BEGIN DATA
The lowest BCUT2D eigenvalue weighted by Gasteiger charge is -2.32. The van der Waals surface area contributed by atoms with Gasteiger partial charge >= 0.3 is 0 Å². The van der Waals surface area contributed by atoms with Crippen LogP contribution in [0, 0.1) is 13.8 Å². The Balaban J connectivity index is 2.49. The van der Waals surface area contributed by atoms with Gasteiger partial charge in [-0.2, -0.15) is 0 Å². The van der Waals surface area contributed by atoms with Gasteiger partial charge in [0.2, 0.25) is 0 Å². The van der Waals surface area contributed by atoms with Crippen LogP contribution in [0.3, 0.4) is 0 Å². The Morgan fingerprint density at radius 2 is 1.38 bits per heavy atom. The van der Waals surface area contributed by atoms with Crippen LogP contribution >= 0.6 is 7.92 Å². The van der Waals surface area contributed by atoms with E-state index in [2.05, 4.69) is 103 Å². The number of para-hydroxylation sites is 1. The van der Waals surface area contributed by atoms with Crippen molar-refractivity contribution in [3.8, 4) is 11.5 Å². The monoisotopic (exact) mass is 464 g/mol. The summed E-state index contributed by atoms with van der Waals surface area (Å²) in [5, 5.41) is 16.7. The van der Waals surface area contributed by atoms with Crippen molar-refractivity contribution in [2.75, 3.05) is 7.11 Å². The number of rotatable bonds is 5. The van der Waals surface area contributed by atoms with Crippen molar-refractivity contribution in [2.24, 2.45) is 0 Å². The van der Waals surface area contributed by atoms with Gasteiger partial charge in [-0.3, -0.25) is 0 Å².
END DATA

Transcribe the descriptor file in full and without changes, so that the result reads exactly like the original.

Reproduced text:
The lowest BCUT2D eigenvalue weighted by Gasteiger charge is -2.32. The van der Waals surface area contributed by atoms with Gasteiger partial charge >= 0.3 is 0 Å². The van der Waals surface area contributed by atoms with Crippen LogP contribution in [0, 0.1) is 13.8 Å². The Balaban J connectivity index is 2.49. The van der Waals surface area contributed by atoms with Gasteiger partial charge in [-0.2, -0.15) is 0 Å². The van der Waals surface area contributed by atoms with Gasteiger partial charge in [0.2, 0.25) is 0 Å². The van der Waals surface area contributed by atoms with Crippen LogP contribution in [0.3, 0.4) is 0 Å². The Morgan fingerprint density at radius 2 is 1.38 bits per heavy atom. The van der Waals surface area contributed by atoms with Crippen LogP contribution >= 0.6 is 7.92 Å². The van der Waals surface area contributed by atoms with E-state index in [2.05, 4.69) is 103 Å². The number of para-hydroxylation sites is 1. The van der Waals surface area contributed by atoms with Crippen molar-refractivity contribution in [3.8, 4) is 11.5 Å². The monoisotopic (exact) mass is 464 g/mol. The summed E-state index contributed by atoms with van der Waals surface area (Å²) in [5, 5.41) is 16.7. The van der Waals surface area contributed by atoms with Crippen molar-refractivity contribution in [2.75, 3.05) is 7.11 Å². The number of rotatable bonds is 5. The van der Waals surface area contributed by atoms with Crippen molar-refractivity contribution in [2.24, 2.45) is 0 Å². The van der Waals surface area contributed by atoms with Gasteiger partial charge in [-0.3, -0.25) is 0 Å².